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At Least 380 Whales Dead In Australia’s Largest-Ever Mass Stranding

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  • Rescuers have managed to rescue only a few dozen whales among the 460 stuck in the area.
  • Some of the whales freed on Tuesday became stranded again overnight.
  • The cause for this mass stranding is still unknown, although the phenomenon is considered “a natural event.”

At least 380 whales have died in southern Australia as a result of a mass stranding at Macquarie Harbour, on the rugged west coast of Tasmania. Rescuers have managed to rescue only a few dozen whales among the 460 long-finned pilot whales stuck in the area.

Tasmania’s Parks and Wildlife Service manager Nic Deka confirmed the death of the 380 whales. “There’s around 30 left still alive but the good news is that we have saved 50,” he said.

He describes the rescue effort for the whales as “emotionally taxing.”

The first batch of whales was found on Monday. This led to a massive effort to rescue them and free them from a sandbar, which was only reachable by boat.

The rescue crew consisted of conservationists, local fish farm workers, and skilled volunteers.

They spent two days wading through the cold waters to free the whales, who were partially submerged in the water.

Those who were still alive were guided back to the ocean using boats fitted with special slings.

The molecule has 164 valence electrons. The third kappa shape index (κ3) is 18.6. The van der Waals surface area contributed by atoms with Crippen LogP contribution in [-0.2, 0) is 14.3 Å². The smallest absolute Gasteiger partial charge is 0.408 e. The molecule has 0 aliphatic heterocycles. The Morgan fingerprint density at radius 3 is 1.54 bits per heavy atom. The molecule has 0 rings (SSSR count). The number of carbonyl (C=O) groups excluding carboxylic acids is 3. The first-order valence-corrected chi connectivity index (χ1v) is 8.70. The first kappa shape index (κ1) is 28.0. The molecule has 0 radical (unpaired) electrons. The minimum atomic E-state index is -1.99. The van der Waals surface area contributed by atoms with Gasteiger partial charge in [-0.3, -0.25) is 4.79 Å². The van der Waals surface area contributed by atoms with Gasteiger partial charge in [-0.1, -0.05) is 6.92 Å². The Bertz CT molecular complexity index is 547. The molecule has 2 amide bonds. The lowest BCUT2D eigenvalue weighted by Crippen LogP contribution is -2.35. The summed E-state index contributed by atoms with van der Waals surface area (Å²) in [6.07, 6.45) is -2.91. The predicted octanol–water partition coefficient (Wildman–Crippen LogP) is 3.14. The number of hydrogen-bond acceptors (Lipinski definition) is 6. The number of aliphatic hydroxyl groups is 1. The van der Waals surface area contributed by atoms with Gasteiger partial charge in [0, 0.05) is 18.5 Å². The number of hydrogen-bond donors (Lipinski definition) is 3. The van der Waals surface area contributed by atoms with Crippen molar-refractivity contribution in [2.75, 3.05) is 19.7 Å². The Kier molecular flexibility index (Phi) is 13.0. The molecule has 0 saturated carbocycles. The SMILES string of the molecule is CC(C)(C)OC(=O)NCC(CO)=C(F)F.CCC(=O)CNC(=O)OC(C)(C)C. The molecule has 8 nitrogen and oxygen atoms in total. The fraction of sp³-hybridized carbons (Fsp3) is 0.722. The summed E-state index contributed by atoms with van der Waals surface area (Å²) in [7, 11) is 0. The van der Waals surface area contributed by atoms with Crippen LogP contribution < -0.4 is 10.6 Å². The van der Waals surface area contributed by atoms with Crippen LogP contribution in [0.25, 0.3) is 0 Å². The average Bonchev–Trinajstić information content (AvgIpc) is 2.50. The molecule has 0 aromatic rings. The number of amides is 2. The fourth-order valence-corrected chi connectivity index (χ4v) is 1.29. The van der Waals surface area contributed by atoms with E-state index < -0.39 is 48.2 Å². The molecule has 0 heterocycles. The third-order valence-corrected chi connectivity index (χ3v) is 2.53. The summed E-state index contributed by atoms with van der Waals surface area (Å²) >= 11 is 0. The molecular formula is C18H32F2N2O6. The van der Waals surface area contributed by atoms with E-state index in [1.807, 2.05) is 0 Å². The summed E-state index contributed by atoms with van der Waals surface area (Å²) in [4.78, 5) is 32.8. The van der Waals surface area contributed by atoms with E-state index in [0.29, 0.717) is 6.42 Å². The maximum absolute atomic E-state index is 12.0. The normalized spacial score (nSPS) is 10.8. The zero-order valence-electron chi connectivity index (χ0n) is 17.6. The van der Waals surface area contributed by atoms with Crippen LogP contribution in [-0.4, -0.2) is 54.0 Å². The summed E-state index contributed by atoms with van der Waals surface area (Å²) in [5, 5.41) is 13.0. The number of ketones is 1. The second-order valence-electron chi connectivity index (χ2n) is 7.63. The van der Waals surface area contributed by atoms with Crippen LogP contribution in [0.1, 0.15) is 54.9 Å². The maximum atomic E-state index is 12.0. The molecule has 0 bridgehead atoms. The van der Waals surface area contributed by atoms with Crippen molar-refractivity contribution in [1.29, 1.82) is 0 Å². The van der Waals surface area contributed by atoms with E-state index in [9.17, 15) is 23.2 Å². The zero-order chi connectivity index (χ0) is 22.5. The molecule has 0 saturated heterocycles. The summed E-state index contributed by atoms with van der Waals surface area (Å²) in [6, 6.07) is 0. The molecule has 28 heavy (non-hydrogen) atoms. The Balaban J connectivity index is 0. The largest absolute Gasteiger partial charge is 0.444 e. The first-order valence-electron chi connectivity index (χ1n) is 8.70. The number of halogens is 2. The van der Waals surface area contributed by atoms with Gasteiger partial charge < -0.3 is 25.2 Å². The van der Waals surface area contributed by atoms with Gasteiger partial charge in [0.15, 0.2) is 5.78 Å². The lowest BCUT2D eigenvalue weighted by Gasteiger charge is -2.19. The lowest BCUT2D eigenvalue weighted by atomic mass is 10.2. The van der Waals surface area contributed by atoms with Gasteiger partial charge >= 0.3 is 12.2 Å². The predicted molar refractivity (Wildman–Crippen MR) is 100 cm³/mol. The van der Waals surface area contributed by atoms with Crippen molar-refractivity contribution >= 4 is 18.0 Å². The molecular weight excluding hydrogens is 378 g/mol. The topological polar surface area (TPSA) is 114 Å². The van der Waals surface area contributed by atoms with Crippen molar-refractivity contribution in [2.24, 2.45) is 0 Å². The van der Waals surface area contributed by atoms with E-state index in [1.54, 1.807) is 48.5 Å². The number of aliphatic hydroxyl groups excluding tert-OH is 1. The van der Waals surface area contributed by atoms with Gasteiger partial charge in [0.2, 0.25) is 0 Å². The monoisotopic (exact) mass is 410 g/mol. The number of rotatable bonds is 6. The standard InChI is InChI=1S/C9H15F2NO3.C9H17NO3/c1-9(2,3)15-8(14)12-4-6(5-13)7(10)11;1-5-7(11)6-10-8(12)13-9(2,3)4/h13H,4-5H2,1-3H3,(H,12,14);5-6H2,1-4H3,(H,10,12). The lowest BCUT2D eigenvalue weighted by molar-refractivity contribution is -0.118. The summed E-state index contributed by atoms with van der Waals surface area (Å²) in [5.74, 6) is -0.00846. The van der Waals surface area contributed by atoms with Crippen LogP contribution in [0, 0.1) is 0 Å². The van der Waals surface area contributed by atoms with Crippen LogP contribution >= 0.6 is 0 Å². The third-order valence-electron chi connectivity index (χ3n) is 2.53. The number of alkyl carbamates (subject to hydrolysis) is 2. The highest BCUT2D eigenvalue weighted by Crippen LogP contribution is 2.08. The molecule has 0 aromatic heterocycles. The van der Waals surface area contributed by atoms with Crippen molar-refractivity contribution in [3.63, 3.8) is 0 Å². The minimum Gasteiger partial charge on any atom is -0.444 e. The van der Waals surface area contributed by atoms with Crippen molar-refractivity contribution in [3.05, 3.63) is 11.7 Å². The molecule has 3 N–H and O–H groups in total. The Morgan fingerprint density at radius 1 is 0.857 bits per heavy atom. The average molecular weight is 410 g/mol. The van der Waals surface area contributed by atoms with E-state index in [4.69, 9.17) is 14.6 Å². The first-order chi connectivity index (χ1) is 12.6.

At the moment, the crew is working against time to free as many of the living whales as possible. Deka said that thy are focused on the job, with some of them submerged chest-deep in cold water. They are trying to rotate the crew members so they can get the job done.

The whales were stranded up to six miles (10 kilomters) apart. The searches have been expanded to see if there are more mammals stranded nearby.

Some of the whales freed on Tuesday became stranded again overnight, which was actually predicted by whale behavior experts.

Despite this, Deka continues to be optimistic about the chances of those whales that remained in the ocean.

This by far is the largest mass stranding ever recorded in Tasmania and likely the biggest in Australia’s history. The cause for the mass strandings is still unknown, which baffled even scientists who have been researching on the phenomenon for decades.

Some experts suggested that the whales may have gone off track after they have fed close to the shoreline. It could also be because they followed one or two whales that have strayed paths.

Kris Carlyon, a Tasmanian environment department marine biologist, described it was a “natural event.” He said that these strandings happen regularly not only in southern Australia, but in New Zealand as well.

“We do step in and respond in these situations, but as far as being able to prevent these occurring in the future, there’s really little that we can do,” Carlyon said.

Officials will now have to deal with the disposal of the dead carcasses. Assessors will be arriving to form a clean-up plan.

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